Mom's Identity Crisis
Mom's Identity Crisis
Do you ever wonder what the rest of the world is doing while you are up to your ears in laundry, dishes, and toys?
That can be a daunting thought, even on your best of days or especially on those days when you know you won't be leaving the house except to get the mail. Sometimes it can be hard to remember getting up every morning, showering in peace, having a nice, hot cup of coffee, putting on pretty clothes that have no spit-up (or worse) on the shoulder, and leaving the house to go to a job where a raise is expected if you do your best. Remember lunches out with the girls? They didn't wear bibs or use sippy cups, did they?! Remember being waited on by a friendly server (who also bears no spit-up on his shirt?) Can you recall not asking for crayons to go with the place mat? How about carrying that handsome briefcase into a meeting during which you can nod approvingly at intelligent comments and grin at corporate humor that only an adult can understand? Or think back to shaking hands with a customer even if you are unable to agree on an issue, rather than threatening to spank your customer if he doesn't promptly remove the Jell-O from his nose. Now there's a stroll down Memory Lane, huh?!
As time wears on, however, this reckoning with the more intellectual world gets easier to confront. We know we have brains in our heads. Heck, a successful company, educational institution, or medical/legal practice hired us once, right? And don't you forget it! There is a lot to be offered, as well as gained, by those who are no longer in the corporate world. We've all heard the expression, "The hand that rocks the cradle rules the world." We believe there is a lot of truth to that. The world needs mothers who are willing and able to be at home, sacrificing material things so that their children will be able to take a strong place in the world one day with good morals, strong values, spiritual backbone, and the ability to contribute to the lives of those who are not as well equipped.
Sometimes it might feel like you have given up a lot of yourself in order to provide your children with these substances. However, when you give some real thought to what your children gain by your uncompromised presence, you will know that you are giving them everything you can to ready them for the world. In turn, you reap the benefits of being the one to witness the serendipitous wonders of the first wobbly steps, hearing the first magical words, and seeing the first toothless grins! More importantly, when those questions come up that youÂ’ve been waiting years to answer to a child, such as "Where is God?" and "How come reindeer can fly?" you have got your chance. It beats hearing second-hand what another care-giver might tell the child in response to those inquiries.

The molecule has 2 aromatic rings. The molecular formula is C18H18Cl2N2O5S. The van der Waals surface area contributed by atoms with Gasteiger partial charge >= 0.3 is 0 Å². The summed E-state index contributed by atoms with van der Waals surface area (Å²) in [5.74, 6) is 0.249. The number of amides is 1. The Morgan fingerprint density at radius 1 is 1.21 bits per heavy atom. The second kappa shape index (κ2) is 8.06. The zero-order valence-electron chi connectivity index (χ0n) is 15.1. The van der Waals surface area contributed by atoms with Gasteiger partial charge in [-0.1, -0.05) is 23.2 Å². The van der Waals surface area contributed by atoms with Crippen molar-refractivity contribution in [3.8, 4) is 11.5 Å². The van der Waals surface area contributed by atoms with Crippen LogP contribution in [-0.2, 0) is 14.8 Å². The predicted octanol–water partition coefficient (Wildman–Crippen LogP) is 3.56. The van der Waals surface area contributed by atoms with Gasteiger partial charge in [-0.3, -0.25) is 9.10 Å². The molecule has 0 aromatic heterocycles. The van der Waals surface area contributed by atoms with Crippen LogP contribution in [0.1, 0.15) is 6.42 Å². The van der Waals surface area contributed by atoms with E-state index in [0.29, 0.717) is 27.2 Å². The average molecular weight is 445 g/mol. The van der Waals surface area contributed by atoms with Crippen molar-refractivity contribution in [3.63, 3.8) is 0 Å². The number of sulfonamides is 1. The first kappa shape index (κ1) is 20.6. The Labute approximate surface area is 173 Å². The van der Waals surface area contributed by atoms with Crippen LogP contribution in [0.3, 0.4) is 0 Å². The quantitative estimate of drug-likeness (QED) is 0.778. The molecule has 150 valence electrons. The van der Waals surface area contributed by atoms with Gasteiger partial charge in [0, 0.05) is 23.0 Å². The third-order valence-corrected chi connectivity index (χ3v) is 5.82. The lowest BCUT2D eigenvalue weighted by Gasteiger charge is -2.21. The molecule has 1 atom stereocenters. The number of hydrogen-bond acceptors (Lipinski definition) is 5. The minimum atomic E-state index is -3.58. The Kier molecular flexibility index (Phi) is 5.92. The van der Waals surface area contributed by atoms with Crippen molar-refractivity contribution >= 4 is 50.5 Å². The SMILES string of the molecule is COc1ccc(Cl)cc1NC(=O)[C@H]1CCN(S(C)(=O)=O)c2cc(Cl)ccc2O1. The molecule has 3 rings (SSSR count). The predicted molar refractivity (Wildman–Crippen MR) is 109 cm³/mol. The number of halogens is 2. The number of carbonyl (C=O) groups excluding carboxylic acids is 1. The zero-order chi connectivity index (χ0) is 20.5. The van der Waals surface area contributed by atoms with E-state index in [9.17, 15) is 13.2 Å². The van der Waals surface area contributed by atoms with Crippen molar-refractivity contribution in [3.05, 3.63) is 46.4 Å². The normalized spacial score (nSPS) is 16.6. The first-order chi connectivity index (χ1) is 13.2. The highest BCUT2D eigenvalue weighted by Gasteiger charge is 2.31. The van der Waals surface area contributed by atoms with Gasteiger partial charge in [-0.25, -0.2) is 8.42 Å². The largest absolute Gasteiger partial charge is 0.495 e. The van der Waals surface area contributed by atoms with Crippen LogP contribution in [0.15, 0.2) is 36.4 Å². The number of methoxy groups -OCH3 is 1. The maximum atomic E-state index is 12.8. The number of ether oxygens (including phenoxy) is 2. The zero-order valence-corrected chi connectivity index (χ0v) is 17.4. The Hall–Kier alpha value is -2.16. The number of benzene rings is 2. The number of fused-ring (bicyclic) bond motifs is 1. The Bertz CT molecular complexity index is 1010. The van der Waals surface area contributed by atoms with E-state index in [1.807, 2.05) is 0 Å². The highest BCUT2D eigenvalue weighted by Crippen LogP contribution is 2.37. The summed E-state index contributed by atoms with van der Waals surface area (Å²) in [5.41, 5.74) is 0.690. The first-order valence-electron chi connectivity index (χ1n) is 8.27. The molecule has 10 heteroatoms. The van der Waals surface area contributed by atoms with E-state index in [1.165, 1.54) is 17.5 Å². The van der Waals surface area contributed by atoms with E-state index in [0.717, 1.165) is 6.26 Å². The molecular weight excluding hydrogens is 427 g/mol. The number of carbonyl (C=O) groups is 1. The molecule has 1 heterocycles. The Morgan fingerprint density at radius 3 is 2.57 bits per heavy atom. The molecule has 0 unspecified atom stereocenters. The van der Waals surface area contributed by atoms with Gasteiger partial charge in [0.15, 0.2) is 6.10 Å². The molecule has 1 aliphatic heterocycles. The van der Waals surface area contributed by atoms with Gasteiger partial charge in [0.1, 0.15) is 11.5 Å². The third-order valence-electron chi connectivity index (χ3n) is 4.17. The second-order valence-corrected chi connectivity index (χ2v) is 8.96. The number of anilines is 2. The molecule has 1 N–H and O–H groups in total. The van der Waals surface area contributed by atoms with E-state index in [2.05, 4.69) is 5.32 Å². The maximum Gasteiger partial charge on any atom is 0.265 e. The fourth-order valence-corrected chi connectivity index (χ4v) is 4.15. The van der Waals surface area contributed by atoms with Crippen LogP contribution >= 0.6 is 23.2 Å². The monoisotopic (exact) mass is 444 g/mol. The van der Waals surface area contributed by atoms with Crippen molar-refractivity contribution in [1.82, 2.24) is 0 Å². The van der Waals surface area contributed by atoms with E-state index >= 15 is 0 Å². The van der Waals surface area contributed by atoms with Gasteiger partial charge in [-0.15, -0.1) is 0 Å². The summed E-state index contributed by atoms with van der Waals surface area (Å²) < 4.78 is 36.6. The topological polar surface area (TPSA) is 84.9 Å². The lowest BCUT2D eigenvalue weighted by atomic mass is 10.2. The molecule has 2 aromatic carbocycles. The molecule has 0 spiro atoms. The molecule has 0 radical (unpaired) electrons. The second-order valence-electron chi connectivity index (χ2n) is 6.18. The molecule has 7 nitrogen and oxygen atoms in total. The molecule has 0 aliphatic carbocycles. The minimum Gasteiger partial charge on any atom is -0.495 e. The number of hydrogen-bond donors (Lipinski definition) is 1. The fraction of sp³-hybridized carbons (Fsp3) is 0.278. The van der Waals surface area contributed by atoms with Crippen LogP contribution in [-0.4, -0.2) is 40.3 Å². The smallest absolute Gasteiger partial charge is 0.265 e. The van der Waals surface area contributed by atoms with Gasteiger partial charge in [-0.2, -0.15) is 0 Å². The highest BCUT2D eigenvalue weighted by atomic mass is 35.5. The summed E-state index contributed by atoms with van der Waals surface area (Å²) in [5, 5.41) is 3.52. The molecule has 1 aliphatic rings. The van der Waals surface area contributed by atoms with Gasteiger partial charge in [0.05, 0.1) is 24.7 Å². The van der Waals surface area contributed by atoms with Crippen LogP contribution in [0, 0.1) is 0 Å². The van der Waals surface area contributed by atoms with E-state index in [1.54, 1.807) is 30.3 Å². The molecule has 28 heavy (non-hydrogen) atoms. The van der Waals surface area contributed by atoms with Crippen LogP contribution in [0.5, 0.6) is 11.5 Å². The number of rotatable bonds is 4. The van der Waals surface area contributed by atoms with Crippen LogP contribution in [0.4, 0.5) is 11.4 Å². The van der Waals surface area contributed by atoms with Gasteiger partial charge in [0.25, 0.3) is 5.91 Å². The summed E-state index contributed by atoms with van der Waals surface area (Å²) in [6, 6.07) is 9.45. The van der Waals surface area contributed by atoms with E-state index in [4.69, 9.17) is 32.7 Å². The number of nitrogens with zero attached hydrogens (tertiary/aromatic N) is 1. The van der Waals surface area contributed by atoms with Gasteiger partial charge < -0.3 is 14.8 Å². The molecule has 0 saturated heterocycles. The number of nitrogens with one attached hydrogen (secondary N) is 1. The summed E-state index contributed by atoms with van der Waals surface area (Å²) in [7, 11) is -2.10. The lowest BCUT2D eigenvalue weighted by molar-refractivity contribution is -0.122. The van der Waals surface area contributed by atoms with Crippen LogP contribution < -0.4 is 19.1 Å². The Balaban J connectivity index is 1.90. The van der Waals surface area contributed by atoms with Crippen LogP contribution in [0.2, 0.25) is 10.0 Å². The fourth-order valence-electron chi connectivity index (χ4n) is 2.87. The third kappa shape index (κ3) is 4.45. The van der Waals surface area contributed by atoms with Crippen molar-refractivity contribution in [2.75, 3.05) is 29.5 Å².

Combatting LonelinessFortunately for us, there are many ways to combat those lonely feelings, however. Personally, I have found e-mail to be a saving grace for those quiet times during naps when I need to communicate with the outside world. As silly as it sounds, you can feasibly feel more in touch with those with whom you would normally speak on only a monthly basis, by sending quick e-mails any time you want! But there are even more interactive ways, such as playgroups, to have a network of friends who understand the needs of a stay-at-home mom.
A routine can be as regimented or unrestrained as is best for you. In planning one, be sure to allocate plenty of play time just for you and your kids. You're home for them, after all. And they will learn in time that Mommy needs time to do other things, too. Some people find it helpful to do laundry on one or two particular days a week, and cleaning on one or two others. If this can be achieved, you will always have a feel for what kind of time you have available to spend outside the house with family or friends. Plan on some time for your own hobbies, too. The key is to stay balanced, and avoid feeling like you are always facing another day of "chores," so you can always be fresh and in a positive frame of mind for your children.
Without a routine, it can become drudgery just to get through a day. This can be said for newly retired people, those who are forced to be home while they heal from an injury or illness, or those who maintain jobs or businesses at home. At times, we all need to feel motivated by something in addition to our own impulses. So sit down, and map out a plan for your day if you have not already done so, even if it's as simple as a "to do" list. You might be surprised how much more you can accomplish with your time!
About the Author:
Mia Cronan is a married full-time mother of three girls, ages 5, 3, and 1, living in Pennsylvania. She owns and edits http://MainStreetMom.com, the magazine for modern mothers with traditional values. Mia can be reached at email@example.com.